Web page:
After going to great lengths to avoid jail, attending psychological counselling and making “significant effort” to get sober, Justice Joseph Kenkel, who felt a custodial sentence would have been “required” in this case, relented and gave Titova a conditional sentence that kept the young woman out of jail.

Others have not been so lucky.

Parthipan Sivanadi, who was described in court as a “productive member of society” and the sole provider for his family, drove with his two children, two and four years old, along with his wife in the car while drunk. He blew 190 mgs/100 mL that day.

Sivanadi appealed the 30-day sentence he received, but it was upheld by Justice Chris de Sa, in part because of the aggravating circumstances involving driving drunk with his children as passengers.

Finally, Brandon Greavette, 26, crashed into a sedan carrying three people before hitting a light standard and another car at the Riverside Inn, in Bracebridge. Despite having no criminal record, holding a well-paying job and the Newmarket Crown seeking only a fine and probation, Justice David Rose handed him a 30-day jail sentence.

Prior to these sentences there has rarely, if ever, been a jail sentence in Canada for a first-time impaired driver whose actions did not result in someone's death.

Anecdotally, Tait suspects the new benchmark has already resulted in a small number of guilty pleas, offenders presumably worried of the sentence they might receive if they elect to go to trial and lose.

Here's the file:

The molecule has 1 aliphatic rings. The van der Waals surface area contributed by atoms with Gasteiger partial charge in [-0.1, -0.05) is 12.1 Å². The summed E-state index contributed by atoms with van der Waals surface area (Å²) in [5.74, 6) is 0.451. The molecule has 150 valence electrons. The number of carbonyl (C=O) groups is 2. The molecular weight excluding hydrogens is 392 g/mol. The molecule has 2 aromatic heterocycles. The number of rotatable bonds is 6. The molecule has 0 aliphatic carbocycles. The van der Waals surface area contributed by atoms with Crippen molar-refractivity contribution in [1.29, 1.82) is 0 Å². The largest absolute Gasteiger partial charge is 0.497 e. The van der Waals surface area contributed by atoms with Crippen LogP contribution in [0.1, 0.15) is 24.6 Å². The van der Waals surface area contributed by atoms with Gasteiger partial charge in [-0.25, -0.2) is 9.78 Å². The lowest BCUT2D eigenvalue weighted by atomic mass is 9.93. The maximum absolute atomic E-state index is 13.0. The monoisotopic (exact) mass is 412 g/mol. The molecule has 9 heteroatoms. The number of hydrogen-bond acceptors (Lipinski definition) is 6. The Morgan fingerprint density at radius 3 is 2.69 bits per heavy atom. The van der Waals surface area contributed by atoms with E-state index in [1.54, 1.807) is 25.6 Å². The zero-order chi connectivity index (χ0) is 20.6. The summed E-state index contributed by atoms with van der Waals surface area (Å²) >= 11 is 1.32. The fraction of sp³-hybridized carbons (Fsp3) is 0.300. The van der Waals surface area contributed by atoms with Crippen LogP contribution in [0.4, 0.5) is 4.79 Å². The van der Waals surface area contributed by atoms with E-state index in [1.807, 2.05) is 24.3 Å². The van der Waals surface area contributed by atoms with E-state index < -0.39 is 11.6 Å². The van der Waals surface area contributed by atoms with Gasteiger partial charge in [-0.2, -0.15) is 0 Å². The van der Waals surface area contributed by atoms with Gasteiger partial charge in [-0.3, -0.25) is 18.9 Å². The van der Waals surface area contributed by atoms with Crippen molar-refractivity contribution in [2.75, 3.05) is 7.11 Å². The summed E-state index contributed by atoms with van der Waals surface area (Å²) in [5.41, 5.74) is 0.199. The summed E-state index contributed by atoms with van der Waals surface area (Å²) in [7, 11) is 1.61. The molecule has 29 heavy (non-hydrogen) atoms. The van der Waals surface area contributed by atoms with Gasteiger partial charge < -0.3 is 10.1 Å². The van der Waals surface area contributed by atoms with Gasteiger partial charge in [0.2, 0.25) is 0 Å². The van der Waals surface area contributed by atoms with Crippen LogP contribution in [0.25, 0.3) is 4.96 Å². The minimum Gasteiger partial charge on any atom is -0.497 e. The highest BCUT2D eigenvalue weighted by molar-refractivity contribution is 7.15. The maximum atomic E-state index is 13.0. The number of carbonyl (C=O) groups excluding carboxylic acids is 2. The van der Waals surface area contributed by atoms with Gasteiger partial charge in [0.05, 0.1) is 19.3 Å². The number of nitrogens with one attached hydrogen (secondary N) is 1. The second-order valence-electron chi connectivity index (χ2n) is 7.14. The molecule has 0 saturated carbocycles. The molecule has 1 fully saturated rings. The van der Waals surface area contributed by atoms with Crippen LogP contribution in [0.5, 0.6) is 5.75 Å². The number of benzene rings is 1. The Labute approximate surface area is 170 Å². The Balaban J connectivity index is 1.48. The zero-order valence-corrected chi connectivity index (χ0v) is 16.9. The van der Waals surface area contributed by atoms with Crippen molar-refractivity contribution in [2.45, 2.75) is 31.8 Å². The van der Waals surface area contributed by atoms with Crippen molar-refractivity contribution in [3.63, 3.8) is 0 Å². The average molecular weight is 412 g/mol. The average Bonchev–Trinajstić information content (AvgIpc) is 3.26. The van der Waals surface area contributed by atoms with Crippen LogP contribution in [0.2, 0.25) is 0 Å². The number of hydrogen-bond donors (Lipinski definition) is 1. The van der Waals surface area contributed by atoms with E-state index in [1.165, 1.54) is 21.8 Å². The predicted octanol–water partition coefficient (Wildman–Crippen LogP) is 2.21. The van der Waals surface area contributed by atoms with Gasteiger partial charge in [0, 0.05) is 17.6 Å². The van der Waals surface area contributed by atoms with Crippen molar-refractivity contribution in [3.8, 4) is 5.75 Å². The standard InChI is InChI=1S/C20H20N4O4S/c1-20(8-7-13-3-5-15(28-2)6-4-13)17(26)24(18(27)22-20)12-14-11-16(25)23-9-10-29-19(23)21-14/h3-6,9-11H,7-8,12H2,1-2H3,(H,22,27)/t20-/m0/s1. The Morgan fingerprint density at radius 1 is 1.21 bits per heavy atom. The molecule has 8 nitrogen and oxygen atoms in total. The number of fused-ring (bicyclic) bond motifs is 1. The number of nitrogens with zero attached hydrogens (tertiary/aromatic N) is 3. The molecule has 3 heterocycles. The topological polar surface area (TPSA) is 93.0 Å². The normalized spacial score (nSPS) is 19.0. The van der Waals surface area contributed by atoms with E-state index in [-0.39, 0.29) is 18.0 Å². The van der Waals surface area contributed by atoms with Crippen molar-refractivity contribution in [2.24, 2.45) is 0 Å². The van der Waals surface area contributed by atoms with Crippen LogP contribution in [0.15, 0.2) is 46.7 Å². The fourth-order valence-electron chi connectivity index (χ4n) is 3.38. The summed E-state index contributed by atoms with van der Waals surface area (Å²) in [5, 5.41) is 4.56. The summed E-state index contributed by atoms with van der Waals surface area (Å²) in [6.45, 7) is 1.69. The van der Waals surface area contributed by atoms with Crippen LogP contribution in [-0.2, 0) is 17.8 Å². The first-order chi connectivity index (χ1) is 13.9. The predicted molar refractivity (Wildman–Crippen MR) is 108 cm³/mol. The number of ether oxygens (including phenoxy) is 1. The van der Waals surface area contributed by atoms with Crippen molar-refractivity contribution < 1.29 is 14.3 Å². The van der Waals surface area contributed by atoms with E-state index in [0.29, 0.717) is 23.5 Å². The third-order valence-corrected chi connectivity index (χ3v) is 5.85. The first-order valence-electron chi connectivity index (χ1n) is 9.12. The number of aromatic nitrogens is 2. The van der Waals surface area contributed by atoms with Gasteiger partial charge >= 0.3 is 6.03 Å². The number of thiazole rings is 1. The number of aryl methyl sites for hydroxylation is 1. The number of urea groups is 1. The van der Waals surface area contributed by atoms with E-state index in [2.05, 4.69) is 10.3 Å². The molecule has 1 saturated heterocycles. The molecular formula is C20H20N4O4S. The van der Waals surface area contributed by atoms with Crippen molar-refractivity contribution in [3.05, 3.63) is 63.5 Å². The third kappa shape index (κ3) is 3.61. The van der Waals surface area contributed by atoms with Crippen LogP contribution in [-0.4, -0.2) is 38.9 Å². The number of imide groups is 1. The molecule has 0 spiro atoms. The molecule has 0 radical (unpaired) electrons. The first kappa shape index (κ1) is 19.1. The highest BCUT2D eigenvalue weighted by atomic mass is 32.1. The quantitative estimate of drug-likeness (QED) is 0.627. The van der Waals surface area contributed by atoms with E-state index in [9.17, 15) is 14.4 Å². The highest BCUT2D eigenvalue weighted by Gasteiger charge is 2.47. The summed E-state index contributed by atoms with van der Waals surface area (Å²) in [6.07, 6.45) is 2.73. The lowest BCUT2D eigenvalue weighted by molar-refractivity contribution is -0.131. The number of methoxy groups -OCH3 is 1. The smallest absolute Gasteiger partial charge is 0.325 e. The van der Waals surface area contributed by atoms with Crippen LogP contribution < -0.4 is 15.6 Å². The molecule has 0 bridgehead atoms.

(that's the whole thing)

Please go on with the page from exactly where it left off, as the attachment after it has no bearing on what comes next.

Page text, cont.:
“If you run a trial you lose the benefit of a guilty plea,” he added, explaining that every guilty plea saves the court's time, specifically the two to four days it takes to conduct a trial.

But does the new approach make sense?

Many in the public will applaud the measures as punishment for a crime that can and does kill innocent people.

Yet, others insist that if jail terms are to act as a deterrent, the strategy quite simply won’t work.

Defence lawyer Peter Lindsay, who has been specializing in impaired driving in Newmarket for decades, argues the penalties against impaired drivers are already quite severe, including — fines often between $1,500 and $2,000, a 30 per cent surcharge on top of that, a criminal record, a loss of drivers licence at a minimum for six months, an interlock system for their cars worth $1,700 and higher car insurance rates, as much as $10,000 for three years, following a conviction.

“The motives are good, we all want to deter (impaired driving). It’s reckless, awful and dangerous,” he said. “But the reality is those drinking in a bar before deciding to drive aren’t thinking about consequences.”

Dom Manzo, a criminal lawyer in Newmarket, believes the jail terms for first-offenders is a step in the right direction, showing everyone just how dangerous the courts consider drinking and driving.

“Impaired driving is a serious problem that causes a lot of death and heartache,” he said. “Stricter sentences don’t always result in lowering offences, but it’s one of the tools the court has available to them to send a message.”

He admits he’s already had clients reconsider their options based on the new realities in the judicial system.

“Whereas in the past, when a jail sentence was unlikely, a lot of people would roll the dice and go to trial,” he said. “Now they may decide not to take the chance and take a plea.”

Source: York Region


Last updated on: 2018-09-22 | Link to this post